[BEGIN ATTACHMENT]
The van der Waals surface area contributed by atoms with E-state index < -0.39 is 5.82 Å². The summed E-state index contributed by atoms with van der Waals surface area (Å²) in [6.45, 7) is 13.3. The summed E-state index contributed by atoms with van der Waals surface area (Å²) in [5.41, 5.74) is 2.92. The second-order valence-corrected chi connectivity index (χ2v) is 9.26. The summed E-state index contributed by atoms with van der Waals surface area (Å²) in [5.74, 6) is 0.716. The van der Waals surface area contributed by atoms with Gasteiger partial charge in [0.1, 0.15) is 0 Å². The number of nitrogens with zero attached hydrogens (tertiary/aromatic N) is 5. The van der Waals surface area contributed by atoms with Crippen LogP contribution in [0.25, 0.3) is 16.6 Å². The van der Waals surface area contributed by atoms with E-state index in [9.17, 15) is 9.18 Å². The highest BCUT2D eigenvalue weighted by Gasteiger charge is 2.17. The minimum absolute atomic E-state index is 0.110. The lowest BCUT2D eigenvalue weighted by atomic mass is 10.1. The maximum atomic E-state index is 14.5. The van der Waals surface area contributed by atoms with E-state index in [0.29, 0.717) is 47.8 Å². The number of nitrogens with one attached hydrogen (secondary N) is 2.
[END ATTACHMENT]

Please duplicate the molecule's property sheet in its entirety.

The van der Waals surface area contributed by atoms with E-state index < -0.39 is 5.82 Å². The summed E-state index contributed by atoms with van der Waals surface area (Å²) in [6.45, 7) is 13.3. The summed E-state index contributed by atoms with van der Waals surface area (Å²) in [5.41, 5.74) is 2.92. The second-order valence-corrected chi connectivity index (χ2v) is 9.26. The summed E-state index contributed by atoms with van der Waals surface area (Å²) in [5.74, 6) is 0.716. The van der Waals surface area contributed by atoms with Gasteiger partial charge in [0.1, 0.15) is 0 Å². The number of nitrogens with zero attached hydrogens (tertiary/aromatic N) is 5. The van der Waals surface area contributed by atoms with Crippen LogP contribution in [0.25, 0.3) is 16.6 Å². The van der Waals surface area contributed by atoms with E-state index in [9.17, 15) is 9.18 Å². The highest BCUT2D eigenvalue weighted by Gasteiger charge is 2.17. The minimum absolute atomic E-state index is 0.110. The lowest BCUT2D eigenvalue weighted by atomic mass is 10.1. The maximum atomic E-state index is 14.5. The van der Waals surface area contributed by atoms with E-state index in [0.29, 0.717) is 47.8 Å². The number of nitrogens with one attached hydrogen (secondary N) is 2.